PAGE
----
Microsoft Great Plains announced a beefed-up version of its Solomon IV e-business and supply-chain management (SCM) software for small-and medium-sized businesses (SMBs), adding
modules for inventory, sales, and accounting.
The rollout of Solomon IV Release 5.0 comes a week after Microsoft
forked out $1.3 billion to buy Navision, a Danish company that will expand Microsoft’s
reach into the European market.
The three new modules of Solomon IV Release 5.0 are:
- Inventory replenishment, which helps companies track and restock
- Order-to-purchase, a sales-fulfillment tool; and
- Landed-cost, an accounting tool for figuring in extra costs – shipping,
handling, and import fees – above merchandise costs.
Solomon IV 5.0 also offers new payroll functions for construction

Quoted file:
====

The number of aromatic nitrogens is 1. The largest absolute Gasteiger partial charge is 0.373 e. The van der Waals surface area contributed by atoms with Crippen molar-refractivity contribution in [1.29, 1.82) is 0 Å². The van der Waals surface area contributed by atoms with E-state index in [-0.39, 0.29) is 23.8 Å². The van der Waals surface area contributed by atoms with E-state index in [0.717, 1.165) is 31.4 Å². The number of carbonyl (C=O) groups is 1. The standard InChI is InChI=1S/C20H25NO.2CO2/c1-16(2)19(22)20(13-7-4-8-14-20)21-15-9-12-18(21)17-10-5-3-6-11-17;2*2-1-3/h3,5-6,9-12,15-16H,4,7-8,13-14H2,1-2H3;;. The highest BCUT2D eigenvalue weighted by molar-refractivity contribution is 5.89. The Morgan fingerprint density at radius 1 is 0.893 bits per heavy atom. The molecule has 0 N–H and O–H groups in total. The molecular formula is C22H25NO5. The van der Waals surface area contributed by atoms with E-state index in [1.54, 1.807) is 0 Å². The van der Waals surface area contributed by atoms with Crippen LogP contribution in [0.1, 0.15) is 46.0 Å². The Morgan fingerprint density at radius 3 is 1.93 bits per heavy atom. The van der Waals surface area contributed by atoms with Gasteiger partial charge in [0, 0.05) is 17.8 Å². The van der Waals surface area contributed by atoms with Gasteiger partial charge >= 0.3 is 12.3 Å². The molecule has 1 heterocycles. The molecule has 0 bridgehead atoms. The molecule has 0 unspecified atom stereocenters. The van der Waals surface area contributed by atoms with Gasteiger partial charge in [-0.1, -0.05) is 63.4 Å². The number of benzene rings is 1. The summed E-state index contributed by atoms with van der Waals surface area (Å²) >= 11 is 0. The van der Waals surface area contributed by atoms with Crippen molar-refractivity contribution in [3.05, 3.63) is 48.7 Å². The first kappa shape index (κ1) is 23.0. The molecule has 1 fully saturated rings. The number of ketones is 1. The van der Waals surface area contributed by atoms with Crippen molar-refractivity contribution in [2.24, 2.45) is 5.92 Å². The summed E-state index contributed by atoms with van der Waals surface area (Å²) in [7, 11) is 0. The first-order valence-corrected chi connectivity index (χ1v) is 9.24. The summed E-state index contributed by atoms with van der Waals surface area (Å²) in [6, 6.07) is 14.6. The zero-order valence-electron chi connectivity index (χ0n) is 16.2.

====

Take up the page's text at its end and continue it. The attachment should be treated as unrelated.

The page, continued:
businesses, a project series for international invoicing, a multi-company
database, and a dispatching tool using Microsoft MapPoint.
The new Solomon software costs $4,500 for a single user.
Microsoft has attacked the enterprise resource planning (ERP) mid-market
with a vengeance since acquiring Fargo, N.D.-based Great Plains in December 2000 in a $1.1 billion all-stock deal. The move marked Microsoft’s first foray into a new business area since 1995.
Navision is designed to serve as a European complement to Great Plains,
giving Microsoft a powerful presence in the ERP market for SMBs in just a
year and a half. The new business solutions division, with 3,600 employees
and strength in both the U.S. and European markets, will be a formidable
competitor to ERP stalwarts like SAP, PeopleSoft and Oracle.
Meanwhile, Microsoft Great Plains has said it remains on track to release
its much-anticipated customer relationship management software later this year.